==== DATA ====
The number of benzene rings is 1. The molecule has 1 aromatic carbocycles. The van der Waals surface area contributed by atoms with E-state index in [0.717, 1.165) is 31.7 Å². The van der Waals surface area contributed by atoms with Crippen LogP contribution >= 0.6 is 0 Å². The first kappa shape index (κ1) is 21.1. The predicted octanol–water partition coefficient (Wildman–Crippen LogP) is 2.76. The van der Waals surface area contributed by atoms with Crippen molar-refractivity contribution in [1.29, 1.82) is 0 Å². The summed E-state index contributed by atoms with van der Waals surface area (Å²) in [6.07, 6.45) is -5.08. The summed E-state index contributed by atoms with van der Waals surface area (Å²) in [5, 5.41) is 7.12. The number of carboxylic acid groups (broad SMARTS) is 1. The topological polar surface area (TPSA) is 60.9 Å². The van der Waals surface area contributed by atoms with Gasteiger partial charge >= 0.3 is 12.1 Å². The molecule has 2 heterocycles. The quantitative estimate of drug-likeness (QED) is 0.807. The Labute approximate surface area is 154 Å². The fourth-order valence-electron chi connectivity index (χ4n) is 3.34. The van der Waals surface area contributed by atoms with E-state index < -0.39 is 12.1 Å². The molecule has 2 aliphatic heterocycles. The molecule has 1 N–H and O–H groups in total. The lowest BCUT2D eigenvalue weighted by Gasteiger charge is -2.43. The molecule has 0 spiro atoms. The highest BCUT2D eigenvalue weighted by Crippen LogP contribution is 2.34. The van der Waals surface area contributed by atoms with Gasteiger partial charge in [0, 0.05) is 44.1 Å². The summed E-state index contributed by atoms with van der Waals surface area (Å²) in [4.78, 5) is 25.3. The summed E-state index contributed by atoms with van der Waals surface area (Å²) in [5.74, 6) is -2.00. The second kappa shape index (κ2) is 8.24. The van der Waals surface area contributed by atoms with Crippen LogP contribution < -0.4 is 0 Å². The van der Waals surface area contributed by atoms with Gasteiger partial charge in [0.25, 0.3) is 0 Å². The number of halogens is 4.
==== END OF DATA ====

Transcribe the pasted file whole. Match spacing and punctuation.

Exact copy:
The number of benzene rings is 1. The molecule has 1 aromatic carbocycles. The van der Waals surface area contributed by atoms with E-state index in [0.717, 1.165) is 31.7 Å². The van der Waals surface area contributed by atoms with Crippen LogP contribution >= 0.6 is 0 Å². The first kappa shape index (κ1) is 21.1. The predicted octanol–water partition coefficient (Wildman–Crippen LogP) is 2.76. The van der Waals surface area contributed by atoms with Crippen molar-refractivity contribution in [1.29, 1.82) is 0 Å². The summed E-state index contributed by atoms with van der Waals surface area (Å²) in [6.07, 6.45) is -5.08. The summed E-state index contributed by atoms with van der Waals surface area (Å²) in [5, 5.41) is 7.12. The number of carboxylic acid groups (broad SMARTS) is 1. The topological polar surface area (TPSA) is 60.9 Å². The van der Waals surface area contributed by atoms with Gasteiger partial charge >= 0.3 is 12.1 Å². The molecule has 2 heterocycles. The quantitative estimate of drug-likeness (QED) is 0.807. The Labute approximate surface area is 154 Å². The fourth-order valence-electron chi connectivity index (χ4n) is 3.34. The van der Waals surface area contributed by atoms with E-state index < -0.39 is 12.1 Å². The molecule has 2 aliphatic heterocycles. The molecule has 1 N–H and O–H groups in total. The lowest BCUT2D eigenvalue weighted by Gasteiger charge is -2.43. The molecule has 0 spiro atoms. The highest BCUT2D eigenvalue weighted by Crippen LogP contribution is 2.34. The van der Waals surface area contributed by atoms with Gasteiger partial charge in [0, 0.05) is 44.1 Å². The summed E-state index contributed by atoms with van der Waals surface area (Å²) in [4.78, 5) is 25.3. The summed E-state index contributed by atoms with van der Waals surface area (Å²) in [5.74, 6) is -2.00. The second kappa shape index (κ2) is 8.24. The van der Waals surface area contributed by atoms with Crippen LogP contribution < -0.4 is 0 Å². The van der Waals surface area contributed by atoms with Gasteiger partial charge in [0.25, 0.3) is 0 Å². The number of halogens is 4.